You can see the gradient used on the right part of the image. This is how you do it:

  1. Create a new document (use dimensions below)
  2. Place an image and change size as you see fit (press Enter)
  3. Create a layer mask (click the layer mask button)
  4. Activate the gradient and drag from one part to another within the imageIf white is your foreground colour the image will become invisible in the direction of your dragging. If black was your foreground colour the image will be invisible on your first point and become visible in your dragging direction.

For a more detailed tutorial on how to use the Layer Mask in Photoshop go to:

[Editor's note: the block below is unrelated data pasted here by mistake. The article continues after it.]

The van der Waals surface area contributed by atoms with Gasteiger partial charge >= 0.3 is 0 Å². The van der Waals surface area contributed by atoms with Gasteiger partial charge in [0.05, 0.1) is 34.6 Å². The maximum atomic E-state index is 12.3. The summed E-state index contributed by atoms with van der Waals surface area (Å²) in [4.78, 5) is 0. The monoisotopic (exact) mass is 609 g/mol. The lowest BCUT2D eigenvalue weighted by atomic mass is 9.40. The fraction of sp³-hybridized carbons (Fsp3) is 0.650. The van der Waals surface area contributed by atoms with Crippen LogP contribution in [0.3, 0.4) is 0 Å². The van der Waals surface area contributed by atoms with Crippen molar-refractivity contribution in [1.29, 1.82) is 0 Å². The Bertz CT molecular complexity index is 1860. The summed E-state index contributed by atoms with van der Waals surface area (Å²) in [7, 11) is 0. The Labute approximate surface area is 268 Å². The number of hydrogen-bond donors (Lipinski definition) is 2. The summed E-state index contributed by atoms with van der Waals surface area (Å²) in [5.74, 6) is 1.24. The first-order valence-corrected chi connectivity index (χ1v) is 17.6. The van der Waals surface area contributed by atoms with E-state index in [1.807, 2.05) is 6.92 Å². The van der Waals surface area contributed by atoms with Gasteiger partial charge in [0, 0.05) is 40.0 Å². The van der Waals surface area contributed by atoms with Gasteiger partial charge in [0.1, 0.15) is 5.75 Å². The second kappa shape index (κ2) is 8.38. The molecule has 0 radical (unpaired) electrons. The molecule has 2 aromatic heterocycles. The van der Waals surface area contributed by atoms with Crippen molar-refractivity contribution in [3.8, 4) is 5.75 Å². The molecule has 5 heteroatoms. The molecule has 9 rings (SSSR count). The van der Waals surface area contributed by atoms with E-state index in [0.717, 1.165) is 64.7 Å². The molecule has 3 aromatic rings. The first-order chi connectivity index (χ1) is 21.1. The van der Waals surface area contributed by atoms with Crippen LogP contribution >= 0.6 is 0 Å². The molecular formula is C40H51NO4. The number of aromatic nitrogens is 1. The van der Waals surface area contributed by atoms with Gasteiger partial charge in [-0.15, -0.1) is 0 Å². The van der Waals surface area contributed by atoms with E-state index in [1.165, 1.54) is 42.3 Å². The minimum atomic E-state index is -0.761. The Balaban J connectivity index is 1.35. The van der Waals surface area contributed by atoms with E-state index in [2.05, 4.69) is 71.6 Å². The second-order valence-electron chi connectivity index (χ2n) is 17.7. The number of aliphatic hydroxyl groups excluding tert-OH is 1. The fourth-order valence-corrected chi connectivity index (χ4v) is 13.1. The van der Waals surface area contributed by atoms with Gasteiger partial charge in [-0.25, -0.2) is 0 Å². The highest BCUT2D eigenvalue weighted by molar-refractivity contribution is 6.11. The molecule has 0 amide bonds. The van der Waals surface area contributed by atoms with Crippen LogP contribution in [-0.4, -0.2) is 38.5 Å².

Today’s Task

Create a banner for a website using two images that blend into each other (use Layer Blending Modes and Layer masks) with a title, either use your name or an imaginary title.

Image by Alvimann found on
Image by Alvimann found on
Image by Noboru found on
Image by Noboru found on
Urban Stories Banner by F.Viola
Urban Stories Banner by F.Viola

The images must suit the themes:

  • Urban environment
  • Blue Skies

Dimensions of banner: 980px(width) x 174px (height) 72ppi (resolution)

Task_New Document

Add a title to the banner, that preferably also blends with the background images. Save the file as a PNG file. Keep a copy of this file and the 2 images that you have used. Upload your work onto MyKangan.

Examples of Student Submissions:

Layer Blending  Masks Banner
Banner by Vlad K
Banner by Yong Wu
Banner by Yong W
Banner by Mike T
Banner by Mike T